Tuesday, July 6, 2010

Uncertainty is not an argument for the status quo

The cognitive errors that lets some take demonstrations of uncertainty and confuse them for arguments for continuing the status quo:

(For the following, substitute for "plausible" the phrase "developed/confirmed to such a degree that it is perverse to withhold provisional assent")

1) To inform a rational choice of actions, plausible full narratives compete solely with other plausible full narratives. If I open a door, and in the bright light of the room see a breathing tiger across the room, it is rational to step back out of the room and close the door. Any demonstration of uncertainty of my ability to tell a living tiger from a amusement park animatronic tiger is not an argument to stand motionless at the open threshold. The demonstration of uncertainty can be used to choose between plausible full narratives by discounting some narratives, but it (the demonstration of uncertainty) doesn't have the power to construct a plausible full narrative in opposition to the one under consideration, much less make the opposite of the considered action rationally attractive.

2) Rational action and rational inaction are both born of rational choice. By changing the language, changing the viewpoint, changing the scope, we can phrase action in terms of inaction, and inaction in terms of action. So what is temporally/culturally/situationally described as an action/intervention is under no extra burden of rational justification than what is likewise described as inaction/absence-of-intervention, and inaction does not have a lesser burden of rational justification than action. (Imagine that the decision to burn fossil fuels is remade on the 1st of each year, for example, with a corresponding decision of how much. So burning fossil fuels in the new year is the intervention, and we wish study if that intervention is rational.)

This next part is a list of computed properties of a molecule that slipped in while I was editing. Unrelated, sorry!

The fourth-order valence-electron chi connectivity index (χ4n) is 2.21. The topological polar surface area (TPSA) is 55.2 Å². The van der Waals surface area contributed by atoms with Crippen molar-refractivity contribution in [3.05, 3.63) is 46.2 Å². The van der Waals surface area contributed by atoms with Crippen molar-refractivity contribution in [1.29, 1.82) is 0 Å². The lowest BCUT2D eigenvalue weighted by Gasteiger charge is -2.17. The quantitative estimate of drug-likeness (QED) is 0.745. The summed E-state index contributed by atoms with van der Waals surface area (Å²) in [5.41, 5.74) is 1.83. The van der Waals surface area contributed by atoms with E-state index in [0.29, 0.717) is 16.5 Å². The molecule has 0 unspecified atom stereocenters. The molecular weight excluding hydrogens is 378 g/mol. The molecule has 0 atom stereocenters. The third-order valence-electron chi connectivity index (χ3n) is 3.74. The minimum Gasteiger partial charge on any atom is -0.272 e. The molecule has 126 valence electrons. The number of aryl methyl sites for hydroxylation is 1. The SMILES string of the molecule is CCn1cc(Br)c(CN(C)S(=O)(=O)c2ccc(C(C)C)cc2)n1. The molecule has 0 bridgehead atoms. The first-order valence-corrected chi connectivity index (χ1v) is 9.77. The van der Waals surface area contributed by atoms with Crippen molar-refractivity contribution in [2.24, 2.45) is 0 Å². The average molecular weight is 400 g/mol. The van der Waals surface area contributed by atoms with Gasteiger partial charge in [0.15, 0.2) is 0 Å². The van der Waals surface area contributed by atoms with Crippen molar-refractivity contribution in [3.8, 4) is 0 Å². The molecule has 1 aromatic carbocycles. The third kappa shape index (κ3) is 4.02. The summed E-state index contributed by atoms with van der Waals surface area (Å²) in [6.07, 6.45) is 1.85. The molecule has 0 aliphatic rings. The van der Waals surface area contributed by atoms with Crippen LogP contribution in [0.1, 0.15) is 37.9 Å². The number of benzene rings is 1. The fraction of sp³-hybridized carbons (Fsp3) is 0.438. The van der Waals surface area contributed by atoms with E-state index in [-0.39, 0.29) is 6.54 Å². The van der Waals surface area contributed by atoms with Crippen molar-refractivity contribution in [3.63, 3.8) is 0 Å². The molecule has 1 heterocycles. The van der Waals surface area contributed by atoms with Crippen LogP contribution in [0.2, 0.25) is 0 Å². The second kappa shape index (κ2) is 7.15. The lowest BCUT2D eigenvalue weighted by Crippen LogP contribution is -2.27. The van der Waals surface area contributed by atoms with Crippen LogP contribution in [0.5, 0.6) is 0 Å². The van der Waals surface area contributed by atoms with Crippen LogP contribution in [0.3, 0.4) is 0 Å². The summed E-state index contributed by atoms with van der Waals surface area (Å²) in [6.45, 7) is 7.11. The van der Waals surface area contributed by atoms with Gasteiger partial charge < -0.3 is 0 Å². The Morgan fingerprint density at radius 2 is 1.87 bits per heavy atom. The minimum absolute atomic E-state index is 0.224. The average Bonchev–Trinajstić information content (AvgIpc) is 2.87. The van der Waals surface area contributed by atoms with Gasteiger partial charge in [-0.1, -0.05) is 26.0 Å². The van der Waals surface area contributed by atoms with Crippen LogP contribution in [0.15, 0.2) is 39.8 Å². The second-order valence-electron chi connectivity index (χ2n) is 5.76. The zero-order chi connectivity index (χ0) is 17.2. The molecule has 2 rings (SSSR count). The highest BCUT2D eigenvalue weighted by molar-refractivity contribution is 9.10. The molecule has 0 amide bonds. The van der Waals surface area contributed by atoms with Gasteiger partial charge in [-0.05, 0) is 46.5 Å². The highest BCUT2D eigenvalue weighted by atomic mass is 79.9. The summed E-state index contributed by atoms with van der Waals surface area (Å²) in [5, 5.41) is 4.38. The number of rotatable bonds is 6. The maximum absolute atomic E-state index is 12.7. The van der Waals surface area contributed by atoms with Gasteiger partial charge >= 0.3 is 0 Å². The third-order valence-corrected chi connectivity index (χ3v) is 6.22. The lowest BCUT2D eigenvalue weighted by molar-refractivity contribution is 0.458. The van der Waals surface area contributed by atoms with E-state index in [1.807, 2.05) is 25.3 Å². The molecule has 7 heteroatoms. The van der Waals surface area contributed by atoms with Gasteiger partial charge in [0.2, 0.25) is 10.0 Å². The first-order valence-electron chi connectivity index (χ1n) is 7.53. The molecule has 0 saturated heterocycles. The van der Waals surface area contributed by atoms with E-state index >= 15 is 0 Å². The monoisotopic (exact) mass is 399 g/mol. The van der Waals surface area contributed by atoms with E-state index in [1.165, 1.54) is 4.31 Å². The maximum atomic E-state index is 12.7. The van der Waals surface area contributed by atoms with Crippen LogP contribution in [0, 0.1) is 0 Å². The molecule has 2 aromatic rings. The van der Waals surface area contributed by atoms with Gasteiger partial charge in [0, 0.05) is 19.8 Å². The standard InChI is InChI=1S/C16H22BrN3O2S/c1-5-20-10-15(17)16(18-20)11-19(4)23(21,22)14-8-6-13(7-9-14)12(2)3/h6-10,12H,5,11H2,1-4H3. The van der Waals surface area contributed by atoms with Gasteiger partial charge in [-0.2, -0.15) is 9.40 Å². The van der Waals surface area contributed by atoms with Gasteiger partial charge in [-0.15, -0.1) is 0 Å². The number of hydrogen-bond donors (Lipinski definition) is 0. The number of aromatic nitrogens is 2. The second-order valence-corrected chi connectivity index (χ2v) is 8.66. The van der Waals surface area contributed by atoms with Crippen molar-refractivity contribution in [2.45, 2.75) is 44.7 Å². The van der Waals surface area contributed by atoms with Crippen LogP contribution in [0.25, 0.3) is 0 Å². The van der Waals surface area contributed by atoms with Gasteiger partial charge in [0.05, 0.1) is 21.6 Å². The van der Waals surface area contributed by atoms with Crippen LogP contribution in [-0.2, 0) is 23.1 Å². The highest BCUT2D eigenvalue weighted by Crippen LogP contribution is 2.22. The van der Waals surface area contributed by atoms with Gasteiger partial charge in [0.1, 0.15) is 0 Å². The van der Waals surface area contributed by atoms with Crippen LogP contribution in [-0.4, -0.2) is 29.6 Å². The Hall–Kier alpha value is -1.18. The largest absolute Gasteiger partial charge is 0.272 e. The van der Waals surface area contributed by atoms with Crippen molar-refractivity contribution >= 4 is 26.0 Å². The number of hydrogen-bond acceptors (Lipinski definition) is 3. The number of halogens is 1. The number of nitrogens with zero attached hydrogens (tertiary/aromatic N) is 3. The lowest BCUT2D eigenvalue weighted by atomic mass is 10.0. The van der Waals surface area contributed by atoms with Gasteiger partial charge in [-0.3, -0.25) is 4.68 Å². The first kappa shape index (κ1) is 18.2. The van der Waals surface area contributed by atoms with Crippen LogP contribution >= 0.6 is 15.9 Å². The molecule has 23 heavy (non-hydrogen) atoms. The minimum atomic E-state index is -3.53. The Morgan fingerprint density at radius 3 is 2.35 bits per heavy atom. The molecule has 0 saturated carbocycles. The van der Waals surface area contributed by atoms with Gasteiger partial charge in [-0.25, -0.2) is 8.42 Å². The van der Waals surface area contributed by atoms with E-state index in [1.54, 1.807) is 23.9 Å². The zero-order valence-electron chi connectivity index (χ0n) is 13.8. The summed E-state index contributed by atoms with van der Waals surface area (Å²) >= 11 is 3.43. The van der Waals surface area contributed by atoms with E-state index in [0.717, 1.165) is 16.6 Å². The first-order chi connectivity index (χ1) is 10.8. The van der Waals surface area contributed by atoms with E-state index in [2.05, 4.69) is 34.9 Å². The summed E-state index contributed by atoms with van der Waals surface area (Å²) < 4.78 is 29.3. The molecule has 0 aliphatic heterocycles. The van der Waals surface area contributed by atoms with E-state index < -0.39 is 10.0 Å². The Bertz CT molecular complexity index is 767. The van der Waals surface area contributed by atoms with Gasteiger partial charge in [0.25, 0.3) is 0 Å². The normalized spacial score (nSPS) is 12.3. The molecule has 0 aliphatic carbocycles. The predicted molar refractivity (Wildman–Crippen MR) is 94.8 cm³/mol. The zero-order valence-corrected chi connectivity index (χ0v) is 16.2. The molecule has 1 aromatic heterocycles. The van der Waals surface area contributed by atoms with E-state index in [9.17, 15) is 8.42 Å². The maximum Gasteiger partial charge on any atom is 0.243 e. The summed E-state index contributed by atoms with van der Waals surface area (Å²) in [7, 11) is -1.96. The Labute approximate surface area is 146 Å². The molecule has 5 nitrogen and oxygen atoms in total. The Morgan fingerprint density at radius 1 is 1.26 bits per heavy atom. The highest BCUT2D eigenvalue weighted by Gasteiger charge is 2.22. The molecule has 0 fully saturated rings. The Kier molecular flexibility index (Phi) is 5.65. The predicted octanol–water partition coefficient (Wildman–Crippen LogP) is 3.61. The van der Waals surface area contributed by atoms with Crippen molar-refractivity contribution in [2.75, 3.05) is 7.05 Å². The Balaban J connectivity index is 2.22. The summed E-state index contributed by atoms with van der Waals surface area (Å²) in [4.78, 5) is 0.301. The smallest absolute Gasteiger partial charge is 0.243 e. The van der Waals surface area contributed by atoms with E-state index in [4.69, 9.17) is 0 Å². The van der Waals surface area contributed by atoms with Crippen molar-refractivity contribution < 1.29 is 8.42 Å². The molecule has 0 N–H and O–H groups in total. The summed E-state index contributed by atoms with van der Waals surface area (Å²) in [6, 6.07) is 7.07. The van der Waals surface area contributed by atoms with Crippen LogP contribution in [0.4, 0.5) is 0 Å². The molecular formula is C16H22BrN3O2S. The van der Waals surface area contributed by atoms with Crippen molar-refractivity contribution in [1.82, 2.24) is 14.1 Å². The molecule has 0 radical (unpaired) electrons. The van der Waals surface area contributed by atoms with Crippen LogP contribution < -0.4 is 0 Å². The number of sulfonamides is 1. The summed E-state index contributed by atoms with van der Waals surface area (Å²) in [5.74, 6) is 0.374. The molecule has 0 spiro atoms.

3) Demonstratively persuading plausible full narratives are not in competition with a swarm of idiosyncratic narratives that are each in contradiction with all others of the swarm. The contradictions inside the swarm renders the whole swarm repellent to the rational. From the swarm should emerge a small number of demonstratively persuading plausible full narratives, first, to challenge the mainstream narrative, second. Or else it is more likely the idiosyncratic narratives are just a symptom of the opposition to the mainstream being handicapped by debilitatingly idiosyncratic minds, incapable of meaningful rational persuasion.

Consider the inability to construct a plausible full narrative for a wide conspiracy to assassinate JFK from those who find fault with details of the many investigators that agree that Oswald was the sole gunman. Consider the inability to construct a plausible full narrative for a wide conspiracy throughout the US government to bring down the Twin Towers by controlled demolition from those who find fault with the details of the many investigators. Consider their pathetic nature. Likewise, note that those who would dispose of the mainstream narrative about carbon emissions and climate disruption and ocean acidification shirk from the burden of supplying an persuading plausible full narrative in opposition. How quickly they rush to use the art of controversy! Is it because they have no alternative?

Inspired by comments to the blog posting...

Only In It For The Gold: There Are Skeptics and Then There Are Skeptics

People who do not support vigorous policy can only be skeptics if they offer very high certainty that the science is biased to overstate the risks. Nobody does this very successfully. Some pretend to do this; at least their position is coherent, if not very well supported.
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